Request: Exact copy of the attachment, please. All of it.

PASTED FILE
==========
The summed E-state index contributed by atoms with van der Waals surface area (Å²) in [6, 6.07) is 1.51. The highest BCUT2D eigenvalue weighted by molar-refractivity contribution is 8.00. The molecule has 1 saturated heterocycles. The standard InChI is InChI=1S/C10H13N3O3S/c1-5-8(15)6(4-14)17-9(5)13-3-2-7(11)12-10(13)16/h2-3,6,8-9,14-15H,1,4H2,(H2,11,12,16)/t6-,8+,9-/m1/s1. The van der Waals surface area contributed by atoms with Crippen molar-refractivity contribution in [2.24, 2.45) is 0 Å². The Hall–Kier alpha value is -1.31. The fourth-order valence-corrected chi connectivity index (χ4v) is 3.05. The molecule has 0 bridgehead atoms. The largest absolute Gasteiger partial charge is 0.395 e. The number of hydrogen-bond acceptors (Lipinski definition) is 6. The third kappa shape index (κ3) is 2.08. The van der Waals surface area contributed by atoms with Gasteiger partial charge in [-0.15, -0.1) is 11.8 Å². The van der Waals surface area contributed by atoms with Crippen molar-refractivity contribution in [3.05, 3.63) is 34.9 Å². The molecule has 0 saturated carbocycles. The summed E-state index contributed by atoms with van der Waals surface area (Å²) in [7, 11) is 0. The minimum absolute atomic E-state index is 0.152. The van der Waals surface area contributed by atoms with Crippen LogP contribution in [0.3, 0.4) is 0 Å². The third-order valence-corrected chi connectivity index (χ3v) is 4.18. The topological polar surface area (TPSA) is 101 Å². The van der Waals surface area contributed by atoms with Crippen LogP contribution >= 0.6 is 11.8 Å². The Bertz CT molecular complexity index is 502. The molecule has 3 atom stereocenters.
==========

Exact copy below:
The summed E-state index contributed by atoms with van der Waals surface area (Å²) in [6, 6.07) is 1.51. The highest BCUT2D eigenvalue weighted by molar-refractivity contribution is 8.00. The molecule has 1 saturated heterocycles. The standard InChI is InChI=1S/C10H13N3O3S/c1-5-8(15)6(4-14)17-9(5)13-3-2-7(11)12-10(13)16/h2-3,6,8-9,14-15H,1,4H2,(H2,11,12,16)/t6-,8+,9-/m1/s1. The van der Waals surface area contributed by atoms with Crippen molar-refractivity contribution in [2.24, 2.45) is 0 Å². The Hall–Kier alpha value is -1.31. The fourth-order valence-corrected chi connectivity index (χ4v) is 3.05. The molecule has 0 bridgehead atoms. The largest absolute Gasteiger partial charge is 0.395 e. The number of hydrogen-bond acceptors (Lipinski definition) is 6. The third kappa shape index (κ3) is 2.08. The van der Waals surface area contributed by atoms with Gasteiger partial charge in [-0.15, -0.1) is 11.8 Å². The van der Waals surface area contributed by atoms with Crippen molar-refractivity contribution in [3.05, 3.63) is 34.9 Å². The molecule has 0 saturated carbocycles. The summed E-state index contributed by atoms with van der Waals surface area (Å²) in [7, 11) is 0. The minimum absolute atomic E-state index is 0.152. The van der Waals surface area contributed by atoms with Crippen LogP contribution in [0.3, 0.4) is 0 Å². The third-order valence-corrected chi connectivity index (χ3v) is 4.18. The topological polar surface area (TPSA) is 101 Å². The van der Waals surface area contributed by atoms with Crippen LogP contribution >= 0.6 is 11.8 Å². The Bertz CT molecular complexity index is 502. The molecule has 3 atom stereocenters.